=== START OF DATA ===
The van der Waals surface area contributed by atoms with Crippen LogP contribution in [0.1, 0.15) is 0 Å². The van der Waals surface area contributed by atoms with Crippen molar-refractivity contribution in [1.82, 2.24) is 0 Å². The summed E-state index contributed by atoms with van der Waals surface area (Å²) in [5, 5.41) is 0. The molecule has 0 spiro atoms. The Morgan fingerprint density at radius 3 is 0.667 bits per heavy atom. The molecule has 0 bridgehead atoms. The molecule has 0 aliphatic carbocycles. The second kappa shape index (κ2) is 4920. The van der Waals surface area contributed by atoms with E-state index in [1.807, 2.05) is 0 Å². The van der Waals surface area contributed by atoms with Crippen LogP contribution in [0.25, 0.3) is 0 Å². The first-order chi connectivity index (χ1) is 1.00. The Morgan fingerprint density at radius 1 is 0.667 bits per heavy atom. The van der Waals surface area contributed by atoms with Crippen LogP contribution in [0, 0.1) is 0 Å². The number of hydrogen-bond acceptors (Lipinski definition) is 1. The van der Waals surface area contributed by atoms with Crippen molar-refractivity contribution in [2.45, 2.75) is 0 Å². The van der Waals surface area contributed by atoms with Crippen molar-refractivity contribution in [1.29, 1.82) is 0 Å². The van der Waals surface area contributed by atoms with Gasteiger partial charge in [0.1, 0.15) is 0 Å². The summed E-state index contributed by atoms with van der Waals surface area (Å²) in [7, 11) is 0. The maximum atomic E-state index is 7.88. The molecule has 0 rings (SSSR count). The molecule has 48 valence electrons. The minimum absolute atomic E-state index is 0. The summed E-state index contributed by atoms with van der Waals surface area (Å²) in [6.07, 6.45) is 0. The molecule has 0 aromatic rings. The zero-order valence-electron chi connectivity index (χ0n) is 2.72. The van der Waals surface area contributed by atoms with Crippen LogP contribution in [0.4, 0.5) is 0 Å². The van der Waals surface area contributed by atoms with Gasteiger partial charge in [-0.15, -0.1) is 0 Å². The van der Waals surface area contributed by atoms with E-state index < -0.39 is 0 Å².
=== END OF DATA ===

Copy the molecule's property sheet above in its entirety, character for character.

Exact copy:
The van der Waals surface area contributed by atoms with Crippen LogP contribution in [0.1, 0.15) is 0 Å². The van der Waals surface area contributed by atoms with Crippen molar-refractivity contribution in [1.82, 2.24) is 0 Å². The summed E-state index contributed by atoms with van der Waals surface area (Å²) in [5, 5.41) is 0. The molecule has 0 spiro atoms. The Morgan fingerprint density at radius 3 is 0.667 bits per heavy atom. The molecule has 0 bridgehead atoms. The molecule has 0 aliphatic carbocycles. The second kappa shape index (κ2) is 4920. The van der Waals surface area contributed by atoms with E-state index in [1.807, 2.05) is 0 Å². The van der Waals surface area contributed by atoms with Crippen LogP contribution in [0.25, 0.3) is 0 Å². The first-order chi connectivity index (χ1) is 1.00. The Morgan fingerprint density at radius 1 is 0.667 bits per heavy atom. The van der Waals surface area contributed by atoms with Crippen LogP contribution in [0, 0.1) is 0 Å². The number of hydrogen-bond acceptors (Lipinski definition) is 1. The van der Waals surface area contributed by atoms with Crippen molar-refractivity contribution in [2.45, 2.75) is 0 Å². The van der Waals surface area contributed by atoms with Crippen molar-refractivity contribution in [1.29, 1.82) is 0 Å². The van der Waals surface area contributed by atoms with Gasteiger partial charge in [0.1, 0.15) is 0 Å². The summed E-state index contributed by atoms with van der Waals surface area (Å²) in [7, 11) is 0. The maximum atomic E-state index is 7.88. The molecule has 0 rings (SSSR count). The molecule has 48 valence electrons. The minimum absolute atomic E-state index is 0. The summed E-state index contributed by atoms with van der Waals surface area (Å²) in [6.07, 6.45) is 0. The molecule has 0 aromatic rings. The zero-order valence-electron chi connectivity index (χ0n) is 2.72. The van der Waals surface area contributed by atoms with Crippen LogP contribution in [0.4, 0.5) is 0 Å². The van der Waals surface area contributed by atoms with Gasteiger partial charge in [-0.15, -0.1) is 0 Å². The van der Waals surface area contributed by atoms with E-state index < -0.39 is 0 Å².